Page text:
The challenge in measuring the efficacy of a specific recovery support group is that there are too many variables that impact individual outcomes, including whether or not they have gone through treatment, live at home or at sober living, whether they have untreated mental health issues or trauma that contribute to their substance use or behavioral disorder, among countless others. As with any fellowship, studies have found that the outcomes for people in AA and other 12 Step groups are mixed, and vary greatly depending on the person’s commitment and participation level. We do know that millions of people have found help for their addictions, substance use disorders and other behavioral disorders through the 12 Steps.

Criticism of the 12 Steps

Even with this fellowship of millions of people around the world struggling with addictions and other challenges, the 12 Steps support groups have faced criticism due to the focus on God, religion, spirituality and prayer. “Working a program” requires one to subscribe to the doctrine of the steps and a belief in a higher power, though the definition of such has been broadened to mean whatever one believes it to mean. Another criticism of the 12 Step community is its admonishment of the use of psychotropic medications for those suffering from a mental health issue. Many consider the use of medications to mean that a person is not “clean and sober”. This alone leads some people to seek a more inclusive and progressive community of which to be a part.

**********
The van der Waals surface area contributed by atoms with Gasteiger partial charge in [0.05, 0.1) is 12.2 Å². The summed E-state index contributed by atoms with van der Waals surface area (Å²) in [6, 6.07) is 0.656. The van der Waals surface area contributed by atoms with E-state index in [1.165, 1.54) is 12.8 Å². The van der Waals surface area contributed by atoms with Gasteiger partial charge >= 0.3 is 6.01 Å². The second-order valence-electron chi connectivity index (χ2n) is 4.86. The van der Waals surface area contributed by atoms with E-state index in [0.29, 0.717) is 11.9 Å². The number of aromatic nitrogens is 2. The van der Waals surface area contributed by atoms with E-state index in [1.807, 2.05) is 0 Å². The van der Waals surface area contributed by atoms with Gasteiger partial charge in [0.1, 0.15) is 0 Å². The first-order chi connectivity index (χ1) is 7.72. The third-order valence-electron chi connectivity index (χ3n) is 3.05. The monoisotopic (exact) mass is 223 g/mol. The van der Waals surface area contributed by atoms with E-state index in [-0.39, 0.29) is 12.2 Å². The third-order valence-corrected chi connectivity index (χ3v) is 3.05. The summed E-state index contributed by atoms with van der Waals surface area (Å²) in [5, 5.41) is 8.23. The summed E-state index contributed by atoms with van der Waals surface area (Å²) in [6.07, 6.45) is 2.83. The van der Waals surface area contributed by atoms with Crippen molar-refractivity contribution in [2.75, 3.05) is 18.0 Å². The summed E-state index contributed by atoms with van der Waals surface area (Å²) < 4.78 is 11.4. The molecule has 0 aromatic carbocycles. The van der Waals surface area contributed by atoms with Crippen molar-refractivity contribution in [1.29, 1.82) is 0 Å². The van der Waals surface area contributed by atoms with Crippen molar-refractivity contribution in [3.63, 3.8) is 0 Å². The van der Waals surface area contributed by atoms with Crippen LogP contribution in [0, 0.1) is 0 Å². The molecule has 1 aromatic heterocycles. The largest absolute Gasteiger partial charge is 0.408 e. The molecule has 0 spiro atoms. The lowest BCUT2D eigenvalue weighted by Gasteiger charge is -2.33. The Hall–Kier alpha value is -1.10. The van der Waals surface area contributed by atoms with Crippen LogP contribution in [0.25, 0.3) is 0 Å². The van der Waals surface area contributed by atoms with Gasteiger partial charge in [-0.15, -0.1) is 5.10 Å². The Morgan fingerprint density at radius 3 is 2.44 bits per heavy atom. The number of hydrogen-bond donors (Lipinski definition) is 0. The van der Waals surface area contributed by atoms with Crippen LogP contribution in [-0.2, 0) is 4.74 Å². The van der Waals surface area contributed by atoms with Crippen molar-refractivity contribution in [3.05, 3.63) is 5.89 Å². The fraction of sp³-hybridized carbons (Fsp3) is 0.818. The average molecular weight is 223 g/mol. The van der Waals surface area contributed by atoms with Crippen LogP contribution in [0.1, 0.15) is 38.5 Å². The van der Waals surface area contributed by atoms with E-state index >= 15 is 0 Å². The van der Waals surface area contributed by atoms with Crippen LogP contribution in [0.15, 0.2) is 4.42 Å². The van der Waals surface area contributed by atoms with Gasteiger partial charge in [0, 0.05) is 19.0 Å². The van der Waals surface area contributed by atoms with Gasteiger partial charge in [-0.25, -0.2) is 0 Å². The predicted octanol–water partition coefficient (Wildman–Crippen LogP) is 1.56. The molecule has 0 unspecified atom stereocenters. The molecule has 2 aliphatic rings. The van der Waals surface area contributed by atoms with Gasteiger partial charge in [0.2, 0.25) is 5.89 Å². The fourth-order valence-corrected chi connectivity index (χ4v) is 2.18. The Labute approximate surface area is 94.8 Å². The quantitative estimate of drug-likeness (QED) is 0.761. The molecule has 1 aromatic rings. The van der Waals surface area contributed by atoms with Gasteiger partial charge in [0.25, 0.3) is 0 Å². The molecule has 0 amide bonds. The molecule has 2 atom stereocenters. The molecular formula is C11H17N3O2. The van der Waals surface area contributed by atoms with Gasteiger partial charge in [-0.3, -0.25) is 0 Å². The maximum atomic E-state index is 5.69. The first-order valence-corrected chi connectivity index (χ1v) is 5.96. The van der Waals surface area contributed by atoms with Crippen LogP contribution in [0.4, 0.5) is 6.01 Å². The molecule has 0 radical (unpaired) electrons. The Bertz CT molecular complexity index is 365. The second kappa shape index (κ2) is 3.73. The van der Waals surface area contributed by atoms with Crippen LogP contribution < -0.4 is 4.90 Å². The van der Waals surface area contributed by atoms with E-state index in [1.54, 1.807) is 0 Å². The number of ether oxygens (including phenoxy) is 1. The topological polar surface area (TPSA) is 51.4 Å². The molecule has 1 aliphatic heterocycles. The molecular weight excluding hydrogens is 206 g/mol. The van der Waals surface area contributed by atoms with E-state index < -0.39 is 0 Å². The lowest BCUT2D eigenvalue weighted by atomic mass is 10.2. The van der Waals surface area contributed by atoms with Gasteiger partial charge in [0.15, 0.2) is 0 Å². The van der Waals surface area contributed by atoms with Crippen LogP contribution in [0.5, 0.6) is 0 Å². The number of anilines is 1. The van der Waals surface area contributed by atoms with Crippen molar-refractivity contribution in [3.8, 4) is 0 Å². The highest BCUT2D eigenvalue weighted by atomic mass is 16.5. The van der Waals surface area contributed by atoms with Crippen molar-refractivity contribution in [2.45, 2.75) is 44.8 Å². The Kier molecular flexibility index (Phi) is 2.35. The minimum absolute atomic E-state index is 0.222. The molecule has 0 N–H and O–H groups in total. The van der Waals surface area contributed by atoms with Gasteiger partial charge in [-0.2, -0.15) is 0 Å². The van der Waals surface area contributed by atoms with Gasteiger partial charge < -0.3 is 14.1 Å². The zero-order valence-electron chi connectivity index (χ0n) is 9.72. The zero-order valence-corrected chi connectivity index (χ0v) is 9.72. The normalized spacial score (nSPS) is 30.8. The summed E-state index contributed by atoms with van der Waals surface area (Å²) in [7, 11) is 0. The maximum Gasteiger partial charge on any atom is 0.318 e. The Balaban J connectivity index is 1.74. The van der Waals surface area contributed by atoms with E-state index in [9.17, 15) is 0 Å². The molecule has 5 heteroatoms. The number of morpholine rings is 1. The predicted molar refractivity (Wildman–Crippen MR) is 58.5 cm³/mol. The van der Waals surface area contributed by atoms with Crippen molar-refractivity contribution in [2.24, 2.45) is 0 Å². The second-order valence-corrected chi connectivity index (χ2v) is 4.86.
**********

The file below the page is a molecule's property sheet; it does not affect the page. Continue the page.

Non-12 Step Recovery Support

In the past few decades, people recovering from drugs and alcohol, who found the 12 steps did not work for them, have developed alternative, non-12 step recovery support groups that provide the essential elements: fellowship, commitment, accountability and hope; while they differ in their approach.